It is September, which means that NCAA sanctioned intercollegiate football is about to begin a new season. Each year at this time students, alums, and pundits eagerly await a new opportunity to experience the tradition and pageantry that is complaining about NCAA Football.
While there are as many differing complaints as there are teams, most of the loudest complaints revolve around the notion that the NCAA does not sanction a National Championship at the highest level of intercollegiate football. Instead, a coalition of the six most powerful (read: richest) conferences (The Southeastern Conference, Pac 10, Big 10, Big 12, Atlantic Coast Conference, and the Big East)(Oh, and Notre Dame) has formed a scheme called the Bowl Championship Series, or BCS, to artificially create five post-season games involving (hopefully) the best 10 teams from those conferences.
Then, to make matters worse (or so goes the loud complaining), the BCS relies on a complex system that involves human polling (the USA Today/Coaches poll and the Harris Interactive College Football Poll) and six different computerized ranking systems (Anderson/Hester, Richard Billingsly, Wes Colley, Kenneth Massey, Jeff Sagarin, and Peter Wolfe) to create a ranking of the top 25 teams. It is from these rankings that teams are selected to play in the five BCS post-season games. The top two teams in the final version of the BCS rankings play in the fifth and final game which is known as the BCS National Championship Game. It's also worth noting that, regardless of ranking, the winners of the six member conferences are automatically granted a slot in the five BCS games.
The reason any of this matters is, of course, money. The BCS, thanks to it's shiny new TV contract with ESPN, will dole out about $143 million this year, mostly to its member conferences, with slightly under 20% going to any other conference lucky enough to get a team in.
Obviously this scheme does not make the members of the other, lesser, poorer conferences very happy, but even more obviously, the BCS and its member conferences don't give a damn.
All of this is cause for complaint, I'm told, because the BCS system doesn't generate an actual national championship. There are several reasons given as to why this is so, but most of them revolve around the notion that no championship is valid unless some form of tournament was employed to determine the winner. I say hogwash.
There is no need for a national championship in college football. There's no need for a national championship in any intercollegiate sport. The various institutions have, for mutual benefit, arranged themselves into conferences. Each conference determines an annual champion according to rules agreed upon by the members. In all cases those rules are based on the notion that each team in the conference plays a schedule of games each season against some or all of the other teams in the conference, and based on the win/loss records generated by those games a champion is determined. This is a perfectly valid outcome.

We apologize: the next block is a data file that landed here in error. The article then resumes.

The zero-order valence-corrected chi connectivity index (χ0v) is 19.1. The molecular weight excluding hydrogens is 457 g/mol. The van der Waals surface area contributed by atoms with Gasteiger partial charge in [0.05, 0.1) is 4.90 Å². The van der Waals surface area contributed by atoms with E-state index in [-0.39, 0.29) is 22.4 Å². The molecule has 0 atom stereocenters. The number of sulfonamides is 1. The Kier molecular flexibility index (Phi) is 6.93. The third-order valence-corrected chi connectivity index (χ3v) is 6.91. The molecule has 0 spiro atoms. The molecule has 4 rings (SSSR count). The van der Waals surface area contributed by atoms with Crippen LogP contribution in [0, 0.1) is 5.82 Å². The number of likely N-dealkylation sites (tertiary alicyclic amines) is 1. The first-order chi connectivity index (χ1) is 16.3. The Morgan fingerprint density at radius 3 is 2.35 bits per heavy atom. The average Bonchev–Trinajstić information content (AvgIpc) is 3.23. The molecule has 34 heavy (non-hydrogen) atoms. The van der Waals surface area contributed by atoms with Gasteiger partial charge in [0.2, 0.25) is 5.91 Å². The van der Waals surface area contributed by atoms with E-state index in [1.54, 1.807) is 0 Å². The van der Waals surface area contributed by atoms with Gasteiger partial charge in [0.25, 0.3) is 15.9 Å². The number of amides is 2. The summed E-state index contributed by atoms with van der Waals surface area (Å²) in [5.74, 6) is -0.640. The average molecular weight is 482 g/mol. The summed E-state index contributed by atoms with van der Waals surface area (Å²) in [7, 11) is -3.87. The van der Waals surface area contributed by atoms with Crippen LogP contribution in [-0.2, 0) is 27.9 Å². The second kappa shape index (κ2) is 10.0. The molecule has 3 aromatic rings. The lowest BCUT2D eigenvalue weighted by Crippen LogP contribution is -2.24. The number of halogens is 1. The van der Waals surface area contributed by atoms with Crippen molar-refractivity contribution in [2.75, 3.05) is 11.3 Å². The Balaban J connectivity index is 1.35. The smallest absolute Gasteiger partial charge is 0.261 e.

Greed is the only reason there's any talk of a national championship in college football. Greedy TV networks want to broadcast it so they can gouge their advertisers for more money. Greedy stadium owners want to sell tickets and parking and hot dogs. Greedy fans want to claim that their favorite team is better than some other teams. The irony is that for all the hyperventallating about a national championship, it is greed that has kept the current system in place.
There are 120 teams in the Football Bowl Subdivision (formerly Division 1-A). If we assume, for the sake of argument, that there was a national championship tournament of eight teams, and that a committee (similar to the selection committee that selects the teams for the NCAA basketball tournaments) was responsible for choosing the participants, there would only be about 25 or so teams out of those 120 that would ever have even a remote chance of being included. Which is to say that less than 25% of all the FBS teams would ever have a chance to play for the title.
Currently there are 35 post-season bowl games, which means that 70 teams have an opportunity to participate in a post-season game. That's 58% of the 120 teams in the FBS. Each of those games pays out money to the annual participants and to the participants conferences. So, wisely, the presidents of the 90 or so schools in the FBS who cannot possibly hope to ever compete for a national championship have opted to keep the current system. A system that generates revenue, that encourages participation, and that doesn't give a damn about a national championship.